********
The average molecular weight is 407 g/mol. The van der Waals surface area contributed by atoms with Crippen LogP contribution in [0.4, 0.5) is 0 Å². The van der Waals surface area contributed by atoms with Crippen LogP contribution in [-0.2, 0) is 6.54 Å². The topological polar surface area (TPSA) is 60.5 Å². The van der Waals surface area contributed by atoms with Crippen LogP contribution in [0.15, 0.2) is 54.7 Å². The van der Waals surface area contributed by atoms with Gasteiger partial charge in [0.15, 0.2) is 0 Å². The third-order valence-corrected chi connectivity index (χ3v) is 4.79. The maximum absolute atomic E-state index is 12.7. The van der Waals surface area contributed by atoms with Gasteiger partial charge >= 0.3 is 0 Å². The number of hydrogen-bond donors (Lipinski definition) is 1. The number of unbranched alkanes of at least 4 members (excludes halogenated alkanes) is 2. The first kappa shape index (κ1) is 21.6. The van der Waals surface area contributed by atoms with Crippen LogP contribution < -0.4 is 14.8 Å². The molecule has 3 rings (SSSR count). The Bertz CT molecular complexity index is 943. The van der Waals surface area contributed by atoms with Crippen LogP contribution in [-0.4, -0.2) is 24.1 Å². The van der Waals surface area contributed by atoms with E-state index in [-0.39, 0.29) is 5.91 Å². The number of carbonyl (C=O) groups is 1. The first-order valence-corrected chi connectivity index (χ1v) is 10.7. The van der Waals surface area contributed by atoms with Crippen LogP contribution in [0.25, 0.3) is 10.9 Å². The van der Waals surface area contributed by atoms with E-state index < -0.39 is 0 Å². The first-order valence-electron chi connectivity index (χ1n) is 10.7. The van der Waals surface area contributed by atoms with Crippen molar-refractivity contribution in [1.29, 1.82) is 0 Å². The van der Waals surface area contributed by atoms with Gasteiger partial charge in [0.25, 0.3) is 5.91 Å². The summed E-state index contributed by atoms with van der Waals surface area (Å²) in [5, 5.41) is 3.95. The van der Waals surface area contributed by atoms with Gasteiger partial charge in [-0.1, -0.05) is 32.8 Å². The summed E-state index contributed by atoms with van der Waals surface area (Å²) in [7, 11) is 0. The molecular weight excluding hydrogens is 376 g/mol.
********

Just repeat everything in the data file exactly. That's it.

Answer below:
The average molecular weight is 407 g/mol. The van der Waals surface area contributed by atoms with Crippen LogP contribution in [0.4, 0.5) is 0 Å². The van der Waals surface area contributed by atoms with Crippen LogP contribution in [-0.2, 0) is 6.54 Å². The topological polar surface area (TPSA) is 60.5 Å². The van der Waals surface area contributed by atoms with Crippen LogP contribution in [0.15, 0.2) is 54.7 Å². The van der Waals surface area contributed by atoms with Gasteiger partial charge in [0.15, 0.2) is 0 Å². The third-order valence-corrected chi connectivity index (χ3v) is 4.79. The maximum absolute atomic E-state index is 12.7. The van der Waals surface area contributed by atoms with Gasteiger partial charge >= 0.3 is 0 Å². The number of hydrogen-bond donors (Lipinski definition) is 1. The number of unbranched alkanes of at least 4 members (excludes halogenated alkanes) is 2. The first kappa shape index (κ1) is 21.6. The van der Waals surface area contributed by atoms with Crippen LogP contribution < -0.4 is 14.8 Å². The molecule has 3 rings (SSSR count). The Bertz CT molecular complexity index is 943. The van der Waals surface area contributed by atoms with Crippen LogP contribution in [-0.4, -0.2) is 24.1 Å². The van der Waals surface area contributed by atoms with E-state index in [-0.39, 0.29) is 5.91 Å². The number of carbonyl (C=O) groups is 1. The first-order valence-corrected chi connectivity index (χ1v) is 10.7. The van der Waals surface area contributed by atoms with Crippen LogP contribution in [0.25, 0.3) is 10.9 Å². The van der Waals surface area contributed by atoms with E-state index < -0.39 is 0 Å². The first-order valence-electron chi connectivity index (χ1n) is 10.7. The van der Waals surface area contributed by atoms with Crippen molar-refractivity contribution in [1.29, 1.82) is 0 Å². The van der Waals surface area contributed by atoms with Gasteiger partial charge in [0.25, 0.3) is 5.91 Å². The summed E-state index contributed by atoms with van der Waals surface area (Å²) in [5, 5.41) is 3.95. The van der Waals surface area contributed by atoms with Gasteiger partial charge in [-0.1, -0.05) is 32.8 Å². The summed E-state index contributed by atoms with van der Waals surface area (Å²) in [7, 11) is 0. The molecular weight excluding hydrogens is 376 g/mol.